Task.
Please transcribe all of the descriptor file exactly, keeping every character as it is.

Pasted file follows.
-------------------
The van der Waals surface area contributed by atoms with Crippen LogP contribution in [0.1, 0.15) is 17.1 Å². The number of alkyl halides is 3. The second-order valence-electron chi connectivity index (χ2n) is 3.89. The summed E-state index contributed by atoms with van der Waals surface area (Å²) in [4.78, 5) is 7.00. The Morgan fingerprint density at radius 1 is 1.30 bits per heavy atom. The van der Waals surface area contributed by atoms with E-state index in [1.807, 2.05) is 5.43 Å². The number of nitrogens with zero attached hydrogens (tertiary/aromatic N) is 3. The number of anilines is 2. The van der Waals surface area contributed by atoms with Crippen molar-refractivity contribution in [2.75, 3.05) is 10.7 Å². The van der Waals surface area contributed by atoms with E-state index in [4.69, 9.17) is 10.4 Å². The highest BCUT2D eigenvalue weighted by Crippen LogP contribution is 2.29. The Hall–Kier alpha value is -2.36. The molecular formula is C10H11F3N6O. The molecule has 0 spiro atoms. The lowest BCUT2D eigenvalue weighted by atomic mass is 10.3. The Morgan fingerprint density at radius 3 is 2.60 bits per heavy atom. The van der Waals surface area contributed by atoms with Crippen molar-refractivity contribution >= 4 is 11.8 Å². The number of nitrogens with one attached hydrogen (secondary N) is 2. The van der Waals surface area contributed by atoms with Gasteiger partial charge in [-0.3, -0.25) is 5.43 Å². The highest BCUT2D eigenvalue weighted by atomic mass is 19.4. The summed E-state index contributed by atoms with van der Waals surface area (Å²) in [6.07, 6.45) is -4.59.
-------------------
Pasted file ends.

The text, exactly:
The van der Waals surface area contributed by atoms with Crippen LogP contribution in [0.1, 0.15) is 17.1 Å². The number of alkyl halides is 3. The second-order valence-electron chi connectivity index (χ2n) is 3.89. The summed E-state index contributed by atoms with van der Waals surface area (Å²) in [4.78, 5) is 7.00. The Morgan fingerprint density at radius 1 is 1.30 bits per heavy atom. The van der Waals surface area contributed by atoms with E-state index in [1.807, 2.05) is 5.43 Å². The number of nitrogens with zero attached hydrogens (tertiary/aromatic N) is 3. The number of anilines is 2. The van der Waals surface area contributed by atoms with Crippen molar-refractivity contribution in [2.75, 3.05) is 10.7 Å². The van der Waals surface area contributed by atoms with E-state index in [4.69, 9.17) is 10.4 Å². The highest BCUT2D eigenvalue weighted by Crippen LogP contribution is 2.29. The Hall–Kier alpha value is -2.36. The molecular formula is C10H11F3N6O. The molecule has 0 spiro atoms. The lowest BCUT2D eigenvalue weighted by atomic mass is 10.3. The Morgan fingerprint density at radius 3 is 2.60 bits per heavy atom. The van der Waals surface area contributed by atoms with Crippen molar-refractivity contribution >= 4 is 11.8 Å². The number of nitrogens with one attached hydrogen (secondary N) is 2. The van der Waals surface area contributed by atoms with Gasteiger partial charge in [-0.3, -0.25) is 5.43 Å². The highest BCUT2D eigenvalue weighted by atomic mass is 19.4. The summed E-state index contributed by atoms with van der Waals surface area (Å²) in [6.07, 6.45) is -4.59.